CAA urges UK aviation to improve noise performance and engage communities better, so it can continue to grow
The CAA have produced a new report about aircraft noise in the context of airport expansion. They realise that airports and airlines should do all they can to reduce noise. Some of their recommendations are that when looking to expand, airports should do more to ensure local residents see benefits from additional capacity – whether through funding community schemes, direct payments, or tax breaks. Also that airports seeking expansion should significantly increase spending on noise. mitigation schemes to get closer to international competitors – including full insulation for those most affected. Airlines should focus on noise performance when purchasing new aircraft, and airports should structure their landing charges to incentivise airlines to operate so called “cleaner” (lower carbon emissions?), and less noisy flights. The CAA also propose creating a new Airport Community Engagement Forum, bringing together local residents, the aviation industry, policy makers and planners focussed on how (not whether) new airport capacity can be developed and operated with least annoyance, or complaint, from those over flown.
The report can be found at: http://upgrade.aef.org.uk/uploads/CAP-1165-Managing-Aviation-Noise.pdf and comment from AEF at http://www.aef.org.uk/?p=1739
The CAA says:
“However, building a new runway to benefit consumers cannot be achieved at the expense of the overflown. Aviation must manage its impact on the environment and on those living close to airports if it is to expand.”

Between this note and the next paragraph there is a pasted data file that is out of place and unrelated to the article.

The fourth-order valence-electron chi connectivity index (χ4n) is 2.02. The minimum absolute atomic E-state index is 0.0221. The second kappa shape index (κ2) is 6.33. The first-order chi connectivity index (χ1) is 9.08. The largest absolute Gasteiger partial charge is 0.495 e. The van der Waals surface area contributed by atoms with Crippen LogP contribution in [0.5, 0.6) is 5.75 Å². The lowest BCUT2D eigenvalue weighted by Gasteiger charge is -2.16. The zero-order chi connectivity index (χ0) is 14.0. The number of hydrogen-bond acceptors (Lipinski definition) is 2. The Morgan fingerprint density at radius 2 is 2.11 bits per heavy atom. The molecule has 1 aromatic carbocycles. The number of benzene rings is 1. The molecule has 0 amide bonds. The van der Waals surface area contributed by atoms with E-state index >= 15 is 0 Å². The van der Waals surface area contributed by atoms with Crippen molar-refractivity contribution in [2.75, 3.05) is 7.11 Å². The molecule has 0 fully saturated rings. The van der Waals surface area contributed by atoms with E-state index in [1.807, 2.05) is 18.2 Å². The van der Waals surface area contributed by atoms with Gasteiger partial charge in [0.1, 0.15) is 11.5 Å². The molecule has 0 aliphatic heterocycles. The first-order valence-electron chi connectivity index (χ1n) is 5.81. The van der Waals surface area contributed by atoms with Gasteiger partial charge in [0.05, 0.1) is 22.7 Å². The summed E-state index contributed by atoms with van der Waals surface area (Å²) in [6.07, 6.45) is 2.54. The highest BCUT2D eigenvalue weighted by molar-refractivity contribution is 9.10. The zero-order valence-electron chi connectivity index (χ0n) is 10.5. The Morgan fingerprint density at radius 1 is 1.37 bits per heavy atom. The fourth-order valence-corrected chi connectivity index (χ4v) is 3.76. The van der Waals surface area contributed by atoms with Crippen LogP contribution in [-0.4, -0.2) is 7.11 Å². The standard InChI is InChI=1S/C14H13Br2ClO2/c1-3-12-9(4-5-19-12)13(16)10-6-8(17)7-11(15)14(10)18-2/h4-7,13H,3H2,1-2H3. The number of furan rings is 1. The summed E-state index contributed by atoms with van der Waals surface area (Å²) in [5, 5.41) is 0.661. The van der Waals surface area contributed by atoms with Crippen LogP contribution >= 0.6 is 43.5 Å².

” …with further growth only allowed providing noise constraints are not exceeded. As
such, growth can only be enabled by reducing noise, and even in this case, the benefits must be shared between the community and the airport.”‘
Iain Osborne, Group Director for Regulatory Policy at the CAA, said:
“Very many people in the UK are already affected by aviation noise and it’s clear that unless the industry tackles this issue more effectively, it won’t be able to grow. The recommendations we’re making will help the industry to reduce and mitigate its noise impact, whilst also making sure the communities affected by aircraft noise are fairly compensated and feel much more involved in the way their airport operates. ”
CAA urges UK aviation to improve noise performance and do more to engage communities
29 May 2014 (CAA press release)
The UK Civil Aviation Authority (CAA) has today published a series of recommendations to help drive improvements in the way the aviation industry manages aircraft noise.
More people in the UK are affected by aviation noise than any other country in Europe. With the Airports Commission currently considering proposals for increasing the UK’s aviation capacity, the CAA is clear that the industry will not be able to grow unless it first tackles its noise and other environmental impacts more effectively. To help drive improvements from the industry, the CAA has published Managing Aviation Noise, a document setting out a series of recommendations to help reduce, mitigate and compensate communities for aviation noise.
The recommendations cover changes airports and airlines could make now, as well as improvements policy-makers and industry could make ahead of any future increases in capacity. There is a strong focus on making sure airports work with their local communities more closely, as well as operational changes and ideas for incentivising airlines to reduce the noise impact of their flights.